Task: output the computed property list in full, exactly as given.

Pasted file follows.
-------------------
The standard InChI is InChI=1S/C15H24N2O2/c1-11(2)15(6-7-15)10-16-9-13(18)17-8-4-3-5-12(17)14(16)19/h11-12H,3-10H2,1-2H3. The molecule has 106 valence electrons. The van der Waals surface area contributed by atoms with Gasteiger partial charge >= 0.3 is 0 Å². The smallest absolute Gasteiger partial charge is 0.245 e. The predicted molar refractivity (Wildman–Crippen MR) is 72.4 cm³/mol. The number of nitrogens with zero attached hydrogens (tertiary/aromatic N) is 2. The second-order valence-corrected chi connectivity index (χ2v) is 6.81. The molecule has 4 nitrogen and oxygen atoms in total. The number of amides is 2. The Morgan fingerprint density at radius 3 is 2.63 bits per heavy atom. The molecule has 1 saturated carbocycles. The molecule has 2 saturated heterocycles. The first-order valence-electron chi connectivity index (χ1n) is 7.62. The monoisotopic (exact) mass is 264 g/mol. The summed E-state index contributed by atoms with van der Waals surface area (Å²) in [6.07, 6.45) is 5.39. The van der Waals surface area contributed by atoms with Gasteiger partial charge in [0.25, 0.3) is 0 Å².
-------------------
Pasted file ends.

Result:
The standard InChI is InChI=1S/C15H24N2O2/c1-11(2)15(6-7-15)10-16-9-13(18)17-8-4-3-5-12(17)14(16)19/h11-12H,3-10H2,1-2H3. The molecule has 106 valence electrons. The van der Waals surface area contributed by atoms with Gasteiger partial charge >= 0.3 is 0 Å². The smallest absolute Gasteiger partial charge is 0.245 e. The predicted molar refractivity (Wildman–Crippen MR) is 72.4 cm³/mol. The number of nitrogens with zero attached hydrogens (tertiary/aromatic N) is 2. The second-order valence-corrected chi connectivity index (χ2v) is 6.81. The molecule has 4 nitrogen and oxygen atoms in total. The number of amides is 2. The Morgan fingerprint density at radius 3 is 2.63 bits per heavy atom. The molecule has 1 saturated carbocycles. The molecule has 2 saturated heterocycles. The first-order valence-electron chi connectivity index (χ1n) is 7.62. The monoisotopic (exact) mass is 264 g/mol. The summed E-state index contributed by atoms with van der Waals surface area (Å²) in [6.07, 6.45) is 5.39. The van der Waals surface area contributed by atoms with Gasteiger partial charge in [0.25, 0.3) is 0 Å².